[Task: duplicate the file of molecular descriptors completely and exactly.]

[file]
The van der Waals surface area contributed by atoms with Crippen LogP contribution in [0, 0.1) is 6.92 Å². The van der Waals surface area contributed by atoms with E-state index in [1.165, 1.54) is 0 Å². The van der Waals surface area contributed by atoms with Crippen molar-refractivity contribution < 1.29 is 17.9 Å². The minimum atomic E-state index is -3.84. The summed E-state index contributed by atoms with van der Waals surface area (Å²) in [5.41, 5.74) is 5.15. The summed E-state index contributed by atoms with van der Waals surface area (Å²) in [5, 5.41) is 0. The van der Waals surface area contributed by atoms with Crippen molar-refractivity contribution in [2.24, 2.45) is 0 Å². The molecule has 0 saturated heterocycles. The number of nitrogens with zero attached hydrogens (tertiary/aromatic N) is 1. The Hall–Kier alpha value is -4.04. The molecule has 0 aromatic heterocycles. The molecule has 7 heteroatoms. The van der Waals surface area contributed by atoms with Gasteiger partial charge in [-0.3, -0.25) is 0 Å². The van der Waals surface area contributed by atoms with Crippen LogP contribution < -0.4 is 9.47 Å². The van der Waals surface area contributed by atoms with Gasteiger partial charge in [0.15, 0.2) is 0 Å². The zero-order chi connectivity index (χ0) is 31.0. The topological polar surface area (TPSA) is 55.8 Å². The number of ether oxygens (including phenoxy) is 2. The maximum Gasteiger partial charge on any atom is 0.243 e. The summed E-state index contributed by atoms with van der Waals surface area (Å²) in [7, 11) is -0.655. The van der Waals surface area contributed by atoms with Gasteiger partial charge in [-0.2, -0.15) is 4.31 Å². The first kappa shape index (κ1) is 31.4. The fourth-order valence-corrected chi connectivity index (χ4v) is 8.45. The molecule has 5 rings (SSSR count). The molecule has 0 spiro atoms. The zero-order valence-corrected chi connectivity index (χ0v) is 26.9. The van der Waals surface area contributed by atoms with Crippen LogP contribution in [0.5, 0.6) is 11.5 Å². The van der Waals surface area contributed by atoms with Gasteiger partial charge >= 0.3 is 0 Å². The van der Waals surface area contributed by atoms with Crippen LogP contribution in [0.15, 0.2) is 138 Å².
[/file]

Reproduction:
The van der Waals surface area contributed by atoms with Crippen LogP contribution in [0, 0.1) is 6.92 Å². The van der Waals surface area contributed by atoms with E-state index in [1.165, 1.54) is 0 Å². The van der Waals surface area contributed by atoms with Crippen molar-refractivity contribution < 1.29 is 17.9 Å². The minimum atomic E-state index is -3.84. The summed E-state index contributed by atoms with van der Waals surface area (Å²) in [5.41, 5.74) is 5.15. The summed E-state index contributed by atoms with van der Waals surface area (Å²) in [5, 5.41) is 0. The van der Waals surface area contributed by atoms with Crippen molar-refractivity contribution in [2.24, 2.45) is 0 Å². The molecule has 0 saturated heterocycles. The number of nitrogens with zero attached hydrogens (tertiary/aromatic N) is 1. The Hall–Kier alpha value is -4.04. The molecule has 0 aromatic heterocycles. The molecule has 7 heteroatoms. The van der Waals surface area contributed by atoms with Gasteiger partial charge in [-0.3, -0.25) is 0 Å². The van der Waals surface area contributed by atoms with Crippen LogP contribution < -0.4 is 9.47 Å². The van der Waals surface area contributed by atoms with Gasteiger partial charge in [0.15, 0.2) is 0 Å². The zero-order chi connectivity index (χ0) is 31.0. The topological polar surface area (TPSA) is 55.8 Å². The number of ether oxygens (including phenoxy) is 2. The maximum Gasteiger partial charge on any atom is 0.243 e. The summed E-state index contributed by atoms with van der Waals surface area (Å²) in [7, 11) is -0.655. The van der Waals surface area contributed by atoms with Gasteiger partial charge in [-0.2, -0.15) is 4.31 Å². The first kappa shape index (κ1) is 31.4. The fourth-order valence-corrected chi connectivity index (χ4v) is 8.45. The molecule has 5 rings (SSSR count). The molecule has 0 spiro atoms. The zero-order valence-corrected chi connectivity index (χ0v) is 26.9. The van der Waals surface area contributed by atoms with Crippen LogP contribution in [0.5, 0.6) is 11.5 Å². The van der Waals surface area contributed by atoms with Gasteiger partial charge >= 0.3 is 0 Å². The van der Waals surface area contributed by atoms with Crippen LogP contribution in [0.15, 0.2) is 138 Å².